I'm looking for a script or program to facilitate the following scenario:

In our home network, there are lots of devices I can SSH in (all running a flavour of Linux). There are mobile phones, VCRs, our router, various laptops, NAS, VPS and so on, some 20 devices altogether.

I'm looking for a tool that lets me manage my family member's SSH keys on the devices easily, i.e.

  • Display whose public key is on which account on which device
  • Let me easily replace an old key with a new one across all devices
  • Install a new key across several devices

We don't have LDAP or NIS in place, because I don't have root on all devices (phones, VPS).

I believe that this is a common problem / scenario that already has multiple solutions, but I was unable to find suitable stuff on the internet. Config management tools (puppet, chef, …) seem like to much overhead, although I haven't looked into them yet. Manually scripting something would be my last resort, but as stated above, I'm sure there are already tools out there.

I prefer commandline tools (perhaps curses-based), but I'd also happily run any other stuff, be it Python, Perl or Ruby scripts, a Rails or GNOME app, whatever.

  • 2
    After searching the net high and low and not finding anything, here's a draft: github.com/jniggemann/sskm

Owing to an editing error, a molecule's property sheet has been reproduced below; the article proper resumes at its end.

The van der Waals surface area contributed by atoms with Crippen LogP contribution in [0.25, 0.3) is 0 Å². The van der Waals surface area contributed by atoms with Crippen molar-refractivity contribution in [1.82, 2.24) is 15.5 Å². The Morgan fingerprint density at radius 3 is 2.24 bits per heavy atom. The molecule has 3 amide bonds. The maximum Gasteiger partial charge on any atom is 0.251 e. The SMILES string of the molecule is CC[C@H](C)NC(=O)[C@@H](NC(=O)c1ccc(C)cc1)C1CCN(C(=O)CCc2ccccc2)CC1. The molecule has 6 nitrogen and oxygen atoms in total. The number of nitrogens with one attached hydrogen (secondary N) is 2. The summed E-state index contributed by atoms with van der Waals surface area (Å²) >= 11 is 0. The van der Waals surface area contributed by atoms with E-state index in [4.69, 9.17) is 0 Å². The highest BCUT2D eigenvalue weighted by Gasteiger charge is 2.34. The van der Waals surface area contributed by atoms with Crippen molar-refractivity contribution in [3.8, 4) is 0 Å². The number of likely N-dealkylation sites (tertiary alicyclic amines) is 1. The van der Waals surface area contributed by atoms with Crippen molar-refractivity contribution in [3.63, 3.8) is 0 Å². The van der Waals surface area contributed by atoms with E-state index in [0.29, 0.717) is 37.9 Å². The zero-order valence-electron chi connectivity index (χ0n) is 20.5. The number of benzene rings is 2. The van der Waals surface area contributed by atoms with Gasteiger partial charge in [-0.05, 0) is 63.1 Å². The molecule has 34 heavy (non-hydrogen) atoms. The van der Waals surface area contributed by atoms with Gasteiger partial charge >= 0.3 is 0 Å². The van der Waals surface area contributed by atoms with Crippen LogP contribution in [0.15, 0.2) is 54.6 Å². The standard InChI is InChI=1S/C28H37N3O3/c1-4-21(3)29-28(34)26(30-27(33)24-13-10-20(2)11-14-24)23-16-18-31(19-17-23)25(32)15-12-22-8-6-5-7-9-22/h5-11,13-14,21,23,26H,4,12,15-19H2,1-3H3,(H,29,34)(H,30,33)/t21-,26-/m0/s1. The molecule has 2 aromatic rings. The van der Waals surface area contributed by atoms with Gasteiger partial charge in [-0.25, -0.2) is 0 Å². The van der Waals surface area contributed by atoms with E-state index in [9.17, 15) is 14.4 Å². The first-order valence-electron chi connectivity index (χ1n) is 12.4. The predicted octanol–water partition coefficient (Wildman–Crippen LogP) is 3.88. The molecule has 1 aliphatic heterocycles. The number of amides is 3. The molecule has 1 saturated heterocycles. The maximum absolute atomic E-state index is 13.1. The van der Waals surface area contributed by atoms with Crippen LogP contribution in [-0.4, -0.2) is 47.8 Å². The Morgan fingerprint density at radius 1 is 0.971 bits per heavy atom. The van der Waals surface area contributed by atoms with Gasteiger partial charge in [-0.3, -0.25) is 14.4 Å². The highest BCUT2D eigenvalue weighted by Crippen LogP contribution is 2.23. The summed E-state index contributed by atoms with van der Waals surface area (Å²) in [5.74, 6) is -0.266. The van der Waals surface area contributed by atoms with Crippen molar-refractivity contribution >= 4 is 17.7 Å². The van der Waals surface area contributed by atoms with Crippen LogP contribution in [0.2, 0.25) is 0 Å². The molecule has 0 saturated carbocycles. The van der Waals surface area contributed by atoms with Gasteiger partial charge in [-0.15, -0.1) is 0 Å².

– Jan
    Commented Jan 12, 2015 at 19:21

1 Answer 1


Since you probably will distribute the SSH public keys via SSH, you will either need to rely on previously installed public keys or passwords.

So I suggest to use OpenSSH's ssh-copy-id tool for copying keys to remote systems, either directly or as backend for a to-be-written tool. It though doesn't do much than adding keys. It can't remove keys as far as I know.

There are some other implementations of similar tools, e.g. ESR's ssh-installkeys or pushkey, but none of them seem to be able to list or remove keys from remote systems.

  • 2
    Yes, I thought of writing the initial pubkey via ssh using a password. Your last phrase describes the shortcomings of those tools and the reason why I look for something different.
    – Jan
    Commented Jan 18, 2015 at 18:57

Your Answer

By clicking “Post Your Answer”, you agree to our terms of service and acknowledge you have read our privacy policy.

Not the answer you're looking for? Browse other questions tagged or ask your own question.